The Only Trouble With Coolidge Is That He Was Weaned on a Pickle

Alice Roosevelt Longworth? Bettina Borrmann Wells? Apocryphal? Anonymous?

Dear Quote Investigator: Alice Roosevelt Longworth was the daughter of Theodore Roosevelt and the wife of politician Nicholas Longworth III. For decades she was a well-known socialite in Washington D.C. who experienced praise and condemnation for her wit which was sometimes caustic. When Calvin Coolidge was campaigning for the presidency, he sometimes displayed a sour disposition. Longworth apparently told a journalist:

Coolidge was weaned on a pickle.

Did she actually say this? Did she originate this insult?

Quote Investigator: There is substantive evidence that Longworth did make a remark of this type in 1924; however, she disclaimed authorship. In addition, the core of the insult was circulating by the 1860s. See details provided below via selected citations in chronological order.

Continue reading The Only Trouble With Coolidge Is That He Was Weaned on a Pickle

Giving Birth Is Like Pushing a Piano Through a Transom

Fanny Brice? Alice Roosevelt Longworth? Beatrice Lillie? Anonymous?

Dear Quote Investigator: Giving birth to a child is an intense physical ordeal. A witty woman employed the following simile:

Having a baby is like trying to push a grand piano through a transom.

This remark has been attributed to the prominent Washington socialite Alice Roosevelt Longworth and to the popular comedienne and actress Fanny Brice. Would you please explore this topic?

Quote investigator: In 1919 Fanny Brice gave birth to her first child Frances. A pregnant friend contacted Brice to learn about her experience. Emphasis added to excerpts by QI: 1

A few days after Frances was born, Irene Castle, who was expecting a baby within a few weeks, called Fanny at the hospital on Long Island. “How does it feel, Fanny?” she asked anxiously.

“Like pushing a piano through a transom,” Fanny replied.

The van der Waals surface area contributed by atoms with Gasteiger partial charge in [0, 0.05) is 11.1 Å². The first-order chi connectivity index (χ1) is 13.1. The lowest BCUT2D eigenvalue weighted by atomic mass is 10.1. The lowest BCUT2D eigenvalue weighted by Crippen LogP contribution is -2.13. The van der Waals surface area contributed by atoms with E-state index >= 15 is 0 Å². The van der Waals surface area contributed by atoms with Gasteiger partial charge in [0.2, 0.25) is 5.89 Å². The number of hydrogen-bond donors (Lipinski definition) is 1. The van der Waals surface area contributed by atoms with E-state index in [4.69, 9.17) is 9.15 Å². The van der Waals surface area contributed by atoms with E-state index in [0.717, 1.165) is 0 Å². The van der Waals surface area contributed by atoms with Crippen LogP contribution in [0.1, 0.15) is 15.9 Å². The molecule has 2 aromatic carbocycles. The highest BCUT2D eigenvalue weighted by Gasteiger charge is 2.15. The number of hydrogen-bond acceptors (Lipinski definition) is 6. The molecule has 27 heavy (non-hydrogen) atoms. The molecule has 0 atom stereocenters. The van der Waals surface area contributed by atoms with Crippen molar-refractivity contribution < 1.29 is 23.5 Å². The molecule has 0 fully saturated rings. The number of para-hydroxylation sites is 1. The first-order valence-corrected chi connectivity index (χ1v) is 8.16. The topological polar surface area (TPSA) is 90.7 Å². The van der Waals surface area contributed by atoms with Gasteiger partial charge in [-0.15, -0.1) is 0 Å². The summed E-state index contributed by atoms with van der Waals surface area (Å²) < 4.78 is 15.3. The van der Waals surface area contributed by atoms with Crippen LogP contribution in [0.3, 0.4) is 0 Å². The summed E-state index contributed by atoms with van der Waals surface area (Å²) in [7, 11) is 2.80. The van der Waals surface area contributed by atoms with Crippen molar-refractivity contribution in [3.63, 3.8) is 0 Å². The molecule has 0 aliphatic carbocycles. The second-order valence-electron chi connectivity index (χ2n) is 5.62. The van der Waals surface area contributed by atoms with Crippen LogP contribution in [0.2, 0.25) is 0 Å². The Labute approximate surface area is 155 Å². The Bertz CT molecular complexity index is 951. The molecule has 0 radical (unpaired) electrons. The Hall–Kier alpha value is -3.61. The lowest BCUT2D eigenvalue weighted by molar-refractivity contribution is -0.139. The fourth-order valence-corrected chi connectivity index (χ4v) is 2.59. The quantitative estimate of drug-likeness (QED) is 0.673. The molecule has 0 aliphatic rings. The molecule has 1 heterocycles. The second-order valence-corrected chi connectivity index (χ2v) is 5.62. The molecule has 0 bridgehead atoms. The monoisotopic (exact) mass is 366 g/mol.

The passage above appeared in the 1953 biography “The Fabulous Fanny: The Story of Fanny Brice” by Norman Katkov. This was the earliest published instance of the full quip known to QI. Thus, Brice received credit several decades after she reportedly made the remark. Longworth also used the saying, but she disclaimed credit by 1981.

Below are additional selected citations in chronological order.

Continue reading Giving Birth Is Like Pushing a Piano Through a Transom

Notes:

  1. 1953, The Fabulous Fanny: The Story of Fanny Brice by Norman Katkov, Chapter 7: Nick Arnstein: “Not Only to Women but to Men”, Quote Page 102, Alfred A. Knopf, New York. (Verified with scans)

If You Can’t Say Something Good About Someone, Sit Right Here by Me

Dorothy Parker? Alice Roosevelt Longworth? Earl Wilson? Robert Harling? Anonymous?

longworth10Dear Quote Investigator: The most trenchant comment pertaining to gossip that I have ever heard is often attributed to the wit Dorothy Parker. The quip is based on altering the following conventional instruction on etiquette:

If you don’t have anything nice to say, don’t say anything at all.

Here are three versions of the twisted variation:

If you haven’t anything nice to say about anyone, come sit by me.
If you don’t have anything nice to say, come sit next to me.
If you can’t say something good about someone, sit here by me.

These words have also been credited to Alice Roosevelt Longworth who was the daughter of President Teddy Roosevelt and a long-time Washington socialite known for adroit remarks. Would you please explore this saying?

Quote Investigator: The earliest evidence located by QI was published in a magazine profile of Alice Roosevelt Longworth titled “The Sharpest Wit in Washington” published in “The Saturday Evening Post” issue of December 4, 1965. Interestingly, the expression was not spoken; instead, it was embroidered on a pillow. Also, the word “good” was used instead of “nice”. Boldface has been added to excerpts: 1

We walked to Mrs. Longworth’s upstairs sitting room, where she often reads until six o’clock in the morning. Books were piled everywhere on the tables and on the floor, and contemporary newspaper clippings were strewn on the side tables. Coyote skins were lying on the backs of two large, comfortable chairs, and on one of the chairs was a pillow with the words, IF YOU CAN’T SAY SOMETHING GOOD ABOUT SOMEONE, SIT RIGHT HERE BY ME.

Longworth definitely popularized the expression, and she may have crafted it. There is no substantive evidence that Dorothy Parker employed the saying though it has been attributed to her in recent decades.

Here are additional selected citations in chronological order.

Continue reading If You Can’t Say Something Good About Someone, Sit Right Here by Me

Notes:

  1. 1965 December 4, The Saturday Evening Post, Volume 238, Issue 24, The Sharpest Wit in Washington by Jean Vanden Heuvel, (Interview with Alice Roosevelt Longworth), Start Page 30, Quote Page 32, Column 3, Saturday Evening Post Society, Indianapolis, Indiana. (Academic Search Premiere EBSCO)